Horace Mann High School

Horace Mann High School’s location in Gary and behemoth size have made it a well-established tourist destination and canvas for street art.

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Remember Superintendent William Wirt, the ambitious founder of Emerson High School? After its new program’s success, he decided to open four additional schools to match its red brick and classical white trim.   Froebel, Roosevelt, Wallace, and Mann were established within the next few decades.

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Horace Mann’s namesake revolutionized the public school system by declaring that education should be publicly funded regardless of a student’s sex or race.  Wirt himself appears to have had some motivation toward racial integration of the schools, but his execution was rather lacking.  History seems to show Wirt’s heart was in the right place with regards to racial integration, trying and failing to operate the schools under the “separate-but-equal” ideal.  Eventually, civil rights organizations began working toward full integration, leading to an incredibly tense situation among the students and faculty but ultimately sending Gary’s schools in the proper direction.
His plan for education, called Platoon or Work-Study-Play, cycled the students in “platoons” throughout the schools’ various classes and amenities, because he believed in ultimate efficiency: no part of the school should ever go unused, even during the summers.  The Gary Plan also focused on moving working class students through vocational programs, but this seemed to result in increased enrollment with decreased graduation.  [x]

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As we know, things started to turn sour in Gary when the steel plants started to shut down and people moved away throughout the 1960’s-1980’s.  Wirt’s elaborate, illustrious school buildings, each three story behemoths of classical architecture, no longer served the huge numbers of student enrollment of the first half of the 20th century. Of the five Wirt schools in Gary (Mann, Emerson, Wallace, Roosevelt, and Froebel), only Roosevelt remains open today.

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20 thoughts on “Horace Mann High School

    1. I never know why school districts choose not to auction certain locations, it seems like an easy way to raise money. There weren’t many artifacts left behind when we visited, maybe (hopefully), the equipment was distributed among the still open schools.
      Also, Lew Wallace had more stuff left behind in it than I’ve seen in a while! I’m saving that post for later 🙂

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  1. ITS SO HARD SEE TO MY OLD SCHOOL LOOKING LIKE THAT FOR YEARS I WISH I CAN GET MONEY AND REOPEN NO SUPPORT NO HELP GARY SCHOOL ITS SO JUST WRONG.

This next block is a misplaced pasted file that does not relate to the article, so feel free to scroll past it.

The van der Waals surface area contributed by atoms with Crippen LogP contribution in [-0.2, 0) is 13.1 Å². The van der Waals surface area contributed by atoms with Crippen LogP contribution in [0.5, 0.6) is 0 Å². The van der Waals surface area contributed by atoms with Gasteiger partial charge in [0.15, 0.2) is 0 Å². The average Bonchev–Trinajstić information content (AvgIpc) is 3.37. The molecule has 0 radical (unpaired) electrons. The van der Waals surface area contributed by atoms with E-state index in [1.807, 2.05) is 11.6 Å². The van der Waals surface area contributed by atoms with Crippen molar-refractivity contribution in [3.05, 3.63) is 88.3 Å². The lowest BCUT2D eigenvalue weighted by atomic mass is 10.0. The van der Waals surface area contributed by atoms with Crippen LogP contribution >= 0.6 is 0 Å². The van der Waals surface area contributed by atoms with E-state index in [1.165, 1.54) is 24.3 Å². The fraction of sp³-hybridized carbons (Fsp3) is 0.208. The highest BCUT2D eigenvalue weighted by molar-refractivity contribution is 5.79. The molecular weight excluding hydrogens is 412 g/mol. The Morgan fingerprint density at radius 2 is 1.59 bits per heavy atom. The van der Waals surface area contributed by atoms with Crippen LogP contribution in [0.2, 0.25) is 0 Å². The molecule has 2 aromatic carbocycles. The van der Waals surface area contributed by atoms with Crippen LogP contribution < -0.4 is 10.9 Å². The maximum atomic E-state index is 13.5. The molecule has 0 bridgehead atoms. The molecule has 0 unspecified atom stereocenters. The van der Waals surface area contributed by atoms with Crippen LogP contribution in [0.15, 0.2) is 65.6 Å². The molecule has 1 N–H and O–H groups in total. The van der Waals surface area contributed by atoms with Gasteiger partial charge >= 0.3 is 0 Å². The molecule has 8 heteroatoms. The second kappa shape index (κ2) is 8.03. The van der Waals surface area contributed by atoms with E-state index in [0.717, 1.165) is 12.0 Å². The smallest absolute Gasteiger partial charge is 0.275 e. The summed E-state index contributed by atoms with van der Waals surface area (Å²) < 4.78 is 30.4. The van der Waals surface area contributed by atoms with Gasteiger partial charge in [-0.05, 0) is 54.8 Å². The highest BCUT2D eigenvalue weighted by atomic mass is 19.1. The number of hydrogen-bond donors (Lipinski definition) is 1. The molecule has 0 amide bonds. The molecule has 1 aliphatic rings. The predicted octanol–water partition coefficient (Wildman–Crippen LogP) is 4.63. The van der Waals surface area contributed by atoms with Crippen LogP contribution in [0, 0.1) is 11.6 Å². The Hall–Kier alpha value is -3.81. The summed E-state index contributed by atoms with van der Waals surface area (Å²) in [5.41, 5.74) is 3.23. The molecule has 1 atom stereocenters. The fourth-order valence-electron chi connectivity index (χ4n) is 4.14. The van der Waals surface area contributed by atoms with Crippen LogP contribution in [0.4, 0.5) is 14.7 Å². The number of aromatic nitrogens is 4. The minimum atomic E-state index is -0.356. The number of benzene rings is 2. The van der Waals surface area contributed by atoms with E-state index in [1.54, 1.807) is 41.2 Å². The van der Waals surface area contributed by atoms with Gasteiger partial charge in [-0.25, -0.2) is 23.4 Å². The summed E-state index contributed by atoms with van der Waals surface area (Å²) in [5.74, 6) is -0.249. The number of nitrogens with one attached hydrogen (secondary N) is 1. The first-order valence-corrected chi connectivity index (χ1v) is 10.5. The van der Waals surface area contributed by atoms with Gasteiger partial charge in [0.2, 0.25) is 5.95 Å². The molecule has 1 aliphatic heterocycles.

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  2. Ask the city to clean the buildings out and turn them into a street art exhibition! I have seen something similar in London. It was awesome and always changing. Actually did a street art tour while I was there. Very cool and great way to use otherwise abandoned urban – scapes.

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  3. Thank you those beautiful photos. I grew up across the street from HM. I also really love some of the graffiti inside. I would like to suggest having the city ? clean up the spaces inside and out & use the space for urban street art development. I saw something similar in London: taking vacant city scapes and allowing street art to flourish. It provides whole neighborhoods with a very vibrant, ever changing street art exhibit.

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    1. There are definitely some incredible pieces in there by well-known artists that people would love to see. As far as I know, the city of Gary allows individuals and media to purchase a sort of “all access pass” permit at city hall to photograph and film any city-owned (not privately owned) abandoned buildings like HM. I haven’t heard of any other area doing anything like this and I think it’s a great idea!

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  4. I am a proud 1969 graduate of Horace Mann High School. I am left with wonderful memories as a result of the friends I made in my classes, through numerous activities in which I participated, and having had the good fortune of being taught and mentored by many wonderful educators. It is very sad for me to see my once beautiful high school in such a poor condition.

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